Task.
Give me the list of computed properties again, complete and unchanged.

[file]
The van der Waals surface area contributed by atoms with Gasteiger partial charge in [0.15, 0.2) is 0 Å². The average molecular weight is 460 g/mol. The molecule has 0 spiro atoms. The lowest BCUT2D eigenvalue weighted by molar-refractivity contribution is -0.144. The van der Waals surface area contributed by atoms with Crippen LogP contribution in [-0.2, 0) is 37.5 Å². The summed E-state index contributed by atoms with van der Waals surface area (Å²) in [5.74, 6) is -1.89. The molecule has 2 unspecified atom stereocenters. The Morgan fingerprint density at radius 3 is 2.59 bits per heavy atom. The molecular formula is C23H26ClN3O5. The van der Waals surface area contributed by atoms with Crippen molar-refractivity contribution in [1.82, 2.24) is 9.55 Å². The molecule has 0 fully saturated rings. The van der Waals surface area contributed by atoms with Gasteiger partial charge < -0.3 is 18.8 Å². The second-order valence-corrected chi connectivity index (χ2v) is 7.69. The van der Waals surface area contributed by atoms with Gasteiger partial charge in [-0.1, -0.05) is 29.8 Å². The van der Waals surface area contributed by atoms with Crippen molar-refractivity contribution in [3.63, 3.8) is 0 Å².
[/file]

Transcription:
The van der Waals surface area contributed by atoms with Gasteiger partial charge in [0.15, 0.2) is 0 Å². The average molecular weight is 460 g/mol. The molecule has 0 spiro atoms. The lowest BCUT2D eigenvalue weighted by molar-refractivity contribution is -0.144. The van der Waals surface area contributed by atoms with Crippen LogP contribution in [-0.2, 0) is 37.5 Å². The summed E-state index contributed by atoms with van der Waals surface area (Å²) in [5.74, 6) is -1.89. The molecule has 2 unspecified atom stereocenters. The Morgan fingerprint density at radius 3 is 2.59 bits per heavy atom. The molecular formula is C23H26ClN3O5. The van der Waals surface area contributed by atoms with Crippen molar-refractivity contribution in [1.82, 2.24) is 9.55 Å². The molecule has 0 fully saturated rings. The van der Waals surface area contributed by atoms with Gasteiger partial charge < -0.3 is 18.8 Å². The second-order valence-corrected chi connectivity index (χ2v) is 7.69. The van der Waals surface area contributed by atoms with Gasteiger partial charge in [-0.1, -0.05) is 29.8 Å². The van der Waals surface area contributed by atoms with Crippen molar-refractivity contribution in [3.63, 3.8) is 0 Å².